• “The appropriateness of the proposed use in this location;
  • Traffic impacts of the proposed development;
  • The design of the proposed commercial kiosk…
  • The loss of trees and limited amount of landscaping proposed;
  • Whether there is adequate space to accommodate internal vehicle movements.”

 

 

2346 Weston Road affordable rentals ‘open house’.

The 2346 Weston Road site. From architect’s plans.

Toronto with a vacancy rate of 1.1% needs lots more rental apartments, especially affordable ones.  Very few have been built in recent years thanks to rent controls keeping margins low and there being much more money in building and selling condos. City incentives are in place to encourage new rental buildings. I attended an ‘open house’ last night held at 1901 Weston regarding an application to build an affordable rental building at 2346 Weston Road.

Quite a few people attended but there was no presentation made, organizers choosing to scatter their people around the room and answer questions one at a time. Councillor Nunziata was on hand too.

A typical floor layout proposed for 2346 Weston Road. Click to enlarge.

The development will be a 15 storey building; the typical floor having 11 apartments as in the floor plan above; rents will not exceed the amounts posted below – 2018 numbers:

  • 1 studio apartment – 280 square feet – $922 monthly
  • 6 – 1 bedroom apartments – 409 – 473 square feet – $1,097 monthly
  • 3 – 2 bedroom apartments – 570 – 635 square feet – $1,284 monthly
  • 1 – 3 bedroom apartment – 807 square feet. – $1,477 monthly
  • No balconies
  • Each apartment will have one bathroom only.
  • The building will have one elevator.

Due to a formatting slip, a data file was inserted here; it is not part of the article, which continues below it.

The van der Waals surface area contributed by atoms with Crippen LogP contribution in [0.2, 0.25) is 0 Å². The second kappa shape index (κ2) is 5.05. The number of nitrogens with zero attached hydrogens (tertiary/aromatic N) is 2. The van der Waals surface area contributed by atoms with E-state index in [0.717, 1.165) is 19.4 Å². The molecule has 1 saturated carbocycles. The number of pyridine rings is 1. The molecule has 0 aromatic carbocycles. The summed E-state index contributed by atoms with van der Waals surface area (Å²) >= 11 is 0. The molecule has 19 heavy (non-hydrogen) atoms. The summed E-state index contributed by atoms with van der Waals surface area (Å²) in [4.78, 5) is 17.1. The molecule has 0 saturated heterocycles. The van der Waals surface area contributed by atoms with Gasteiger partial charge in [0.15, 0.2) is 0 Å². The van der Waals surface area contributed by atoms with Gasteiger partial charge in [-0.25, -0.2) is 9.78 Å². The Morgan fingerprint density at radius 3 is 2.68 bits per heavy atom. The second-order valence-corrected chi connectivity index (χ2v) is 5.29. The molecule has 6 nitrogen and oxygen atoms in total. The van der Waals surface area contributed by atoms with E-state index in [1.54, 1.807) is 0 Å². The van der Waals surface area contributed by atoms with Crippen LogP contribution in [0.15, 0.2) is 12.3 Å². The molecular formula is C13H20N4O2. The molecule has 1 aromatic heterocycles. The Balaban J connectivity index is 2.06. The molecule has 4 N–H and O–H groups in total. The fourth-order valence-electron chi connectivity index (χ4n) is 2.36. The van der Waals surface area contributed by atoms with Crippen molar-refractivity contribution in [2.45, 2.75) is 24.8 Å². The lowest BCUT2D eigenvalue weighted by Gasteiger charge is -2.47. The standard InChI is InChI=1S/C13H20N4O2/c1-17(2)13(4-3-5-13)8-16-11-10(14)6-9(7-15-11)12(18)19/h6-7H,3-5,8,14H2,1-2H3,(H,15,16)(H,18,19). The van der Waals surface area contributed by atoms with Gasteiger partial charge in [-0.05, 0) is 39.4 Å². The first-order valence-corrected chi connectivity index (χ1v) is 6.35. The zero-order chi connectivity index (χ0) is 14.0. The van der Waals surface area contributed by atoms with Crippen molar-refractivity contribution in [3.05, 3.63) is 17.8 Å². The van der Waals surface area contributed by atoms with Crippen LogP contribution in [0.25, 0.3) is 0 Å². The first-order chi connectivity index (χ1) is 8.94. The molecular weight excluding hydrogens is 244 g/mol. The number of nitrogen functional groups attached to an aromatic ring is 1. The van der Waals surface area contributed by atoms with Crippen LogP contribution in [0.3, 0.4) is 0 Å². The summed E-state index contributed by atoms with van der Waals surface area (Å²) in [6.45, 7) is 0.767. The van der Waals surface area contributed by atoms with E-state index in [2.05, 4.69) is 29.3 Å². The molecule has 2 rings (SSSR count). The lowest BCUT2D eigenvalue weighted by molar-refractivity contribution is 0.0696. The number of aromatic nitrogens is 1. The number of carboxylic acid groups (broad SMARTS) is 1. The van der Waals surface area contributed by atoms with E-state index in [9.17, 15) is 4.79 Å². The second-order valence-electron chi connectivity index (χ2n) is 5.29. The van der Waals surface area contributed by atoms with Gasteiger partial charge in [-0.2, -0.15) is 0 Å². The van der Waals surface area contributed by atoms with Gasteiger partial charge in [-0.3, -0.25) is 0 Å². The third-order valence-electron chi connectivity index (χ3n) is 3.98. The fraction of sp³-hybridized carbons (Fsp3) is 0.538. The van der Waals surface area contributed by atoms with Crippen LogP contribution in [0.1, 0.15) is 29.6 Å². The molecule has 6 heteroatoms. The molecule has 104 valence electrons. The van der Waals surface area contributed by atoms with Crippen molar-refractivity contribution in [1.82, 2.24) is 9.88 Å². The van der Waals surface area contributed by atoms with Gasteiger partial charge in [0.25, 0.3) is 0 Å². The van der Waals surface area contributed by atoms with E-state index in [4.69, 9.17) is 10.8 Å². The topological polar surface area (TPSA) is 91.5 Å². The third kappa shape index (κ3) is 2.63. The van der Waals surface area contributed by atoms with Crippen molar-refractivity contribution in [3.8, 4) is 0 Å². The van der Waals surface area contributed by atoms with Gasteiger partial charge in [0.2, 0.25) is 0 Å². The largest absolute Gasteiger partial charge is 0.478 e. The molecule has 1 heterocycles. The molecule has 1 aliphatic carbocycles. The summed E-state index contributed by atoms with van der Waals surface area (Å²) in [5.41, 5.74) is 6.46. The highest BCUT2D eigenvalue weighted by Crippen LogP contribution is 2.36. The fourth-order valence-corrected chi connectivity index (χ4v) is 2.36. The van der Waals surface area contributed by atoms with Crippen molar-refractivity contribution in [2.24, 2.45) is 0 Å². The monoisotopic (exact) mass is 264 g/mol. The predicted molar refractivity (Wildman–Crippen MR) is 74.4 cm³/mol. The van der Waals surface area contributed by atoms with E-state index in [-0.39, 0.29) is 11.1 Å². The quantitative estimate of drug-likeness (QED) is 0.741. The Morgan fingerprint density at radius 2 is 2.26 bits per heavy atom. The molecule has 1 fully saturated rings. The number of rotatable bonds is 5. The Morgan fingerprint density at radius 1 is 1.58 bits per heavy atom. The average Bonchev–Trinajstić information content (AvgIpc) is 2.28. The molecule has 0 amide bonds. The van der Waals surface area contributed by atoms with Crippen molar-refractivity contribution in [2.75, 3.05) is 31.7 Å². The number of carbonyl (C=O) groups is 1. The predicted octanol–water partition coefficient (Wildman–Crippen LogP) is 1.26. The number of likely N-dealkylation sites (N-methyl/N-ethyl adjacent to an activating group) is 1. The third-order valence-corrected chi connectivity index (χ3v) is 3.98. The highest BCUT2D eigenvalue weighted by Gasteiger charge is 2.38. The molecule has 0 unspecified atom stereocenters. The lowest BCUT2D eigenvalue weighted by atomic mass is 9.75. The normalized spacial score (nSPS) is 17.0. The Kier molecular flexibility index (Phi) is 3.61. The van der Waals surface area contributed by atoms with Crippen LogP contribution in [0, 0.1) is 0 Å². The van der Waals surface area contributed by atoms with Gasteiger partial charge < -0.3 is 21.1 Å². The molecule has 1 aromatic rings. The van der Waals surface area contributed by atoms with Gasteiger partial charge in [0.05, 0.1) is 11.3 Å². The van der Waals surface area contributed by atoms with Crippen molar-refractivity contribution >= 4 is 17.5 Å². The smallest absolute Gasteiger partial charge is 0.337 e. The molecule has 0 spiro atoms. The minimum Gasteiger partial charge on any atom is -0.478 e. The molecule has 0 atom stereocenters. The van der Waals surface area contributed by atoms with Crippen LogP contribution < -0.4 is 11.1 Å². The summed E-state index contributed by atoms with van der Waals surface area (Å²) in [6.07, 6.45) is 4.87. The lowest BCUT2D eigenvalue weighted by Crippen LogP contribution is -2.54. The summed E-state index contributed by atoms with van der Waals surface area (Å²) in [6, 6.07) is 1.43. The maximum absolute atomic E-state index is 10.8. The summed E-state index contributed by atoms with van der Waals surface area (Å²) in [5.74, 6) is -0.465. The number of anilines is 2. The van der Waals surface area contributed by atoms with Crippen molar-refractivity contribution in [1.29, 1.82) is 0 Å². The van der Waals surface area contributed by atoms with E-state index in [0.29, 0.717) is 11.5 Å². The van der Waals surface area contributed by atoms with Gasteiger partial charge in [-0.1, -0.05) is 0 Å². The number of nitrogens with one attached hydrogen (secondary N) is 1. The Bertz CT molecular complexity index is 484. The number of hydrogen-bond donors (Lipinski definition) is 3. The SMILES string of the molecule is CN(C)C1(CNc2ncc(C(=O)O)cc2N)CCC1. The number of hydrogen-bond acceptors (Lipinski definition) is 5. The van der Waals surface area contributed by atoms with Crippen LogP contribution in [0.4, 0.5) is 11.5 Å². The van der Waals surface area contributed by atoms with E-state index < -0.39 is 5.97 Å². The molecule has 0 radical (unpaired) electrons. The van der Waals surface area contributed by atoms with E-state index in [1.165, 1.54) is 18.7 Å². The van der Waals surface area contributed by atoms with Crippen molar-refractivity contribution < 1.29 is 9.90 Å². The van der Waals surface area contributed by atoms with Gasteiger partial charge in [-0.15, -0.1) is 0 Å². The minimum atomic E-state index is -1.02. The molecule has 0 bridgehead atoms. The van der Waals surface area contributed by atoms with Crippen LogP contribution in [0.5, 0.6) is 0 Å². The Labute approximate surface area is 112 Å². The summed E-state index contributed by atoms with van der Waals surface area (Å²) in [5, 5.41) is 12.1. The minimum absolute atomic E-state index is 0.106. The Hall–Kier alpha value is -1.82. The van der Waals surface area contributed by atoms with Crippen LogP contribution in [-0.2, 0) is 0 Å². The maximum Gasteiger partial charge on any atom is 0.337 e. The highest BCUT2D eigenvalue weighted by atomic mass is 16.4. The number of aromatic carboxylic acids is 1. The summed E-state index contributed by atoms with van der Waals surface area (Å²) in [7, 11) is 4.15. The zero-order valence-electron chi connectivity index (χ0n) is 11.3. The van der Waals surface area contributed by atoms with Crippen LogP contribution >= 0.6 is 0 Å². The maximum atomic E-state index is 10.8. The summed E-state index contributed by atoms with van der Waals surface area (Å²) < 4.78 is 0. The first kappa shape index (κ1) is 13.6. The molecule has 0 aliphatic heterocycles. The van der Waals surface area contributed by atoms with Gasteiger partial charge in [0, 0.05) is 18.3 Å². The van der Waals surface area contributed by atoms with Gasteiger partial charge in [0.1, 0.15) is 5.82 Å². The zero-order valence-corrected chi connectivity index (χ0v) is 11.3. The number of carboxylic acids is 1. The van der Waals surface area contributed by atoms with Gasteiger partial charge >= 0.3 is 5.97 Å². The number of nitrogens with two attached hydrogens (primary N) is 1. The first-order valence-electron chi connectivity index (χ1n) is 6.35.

• There will be 52 underground parking spaces.
  • Heating will be forced-air gas and the building will not be air conditioned.
  • Tenants will pay their own utilities
  • Residents may install their own window air conditioners.
  • Rents will be controlled / held to inflation for 25 years.
  • The building owner will get property tax breaks and other financial incentives.

Comments: If we are trying to keep low income people in one area, this building will do the job and fit quite nicely into the current stock of accommodations along Weston Road. In fact, it may even be more bare-bones and certainly less roomy than others along the strip. It’s great that affordable rentals are being built but does Weston have to roll over and be grateful for what is just a modern-day continuation of the awful apartments of the 70s? The place won’t even be air conditioned – in 2018.

52 parking spaces would be admirable for a downtown building with 157 apartments. In Weston, not so much.

The fact that there will be one elevator serving 157 apartments and two levels of underground parking will be a serious issue when it inevitably fails and vulnerable tenants are stuck on upper floors.

Can we not do better than this?

For comparison, the renovated rental building next door has a spacious 2-bedroom 1-bathroom apartment with balcony going for $1300 monthly. Utilities included.

Read the complete set of application documents here.

There was a form handed out at the meeting requesting comments on the proposal. The application reference number is: 18 120119WET 11 OZ.  Email Councillor Nunziata with your comments at: [email protected]

The true measure of any society is how it treats its most vulnerable members. Gandhi.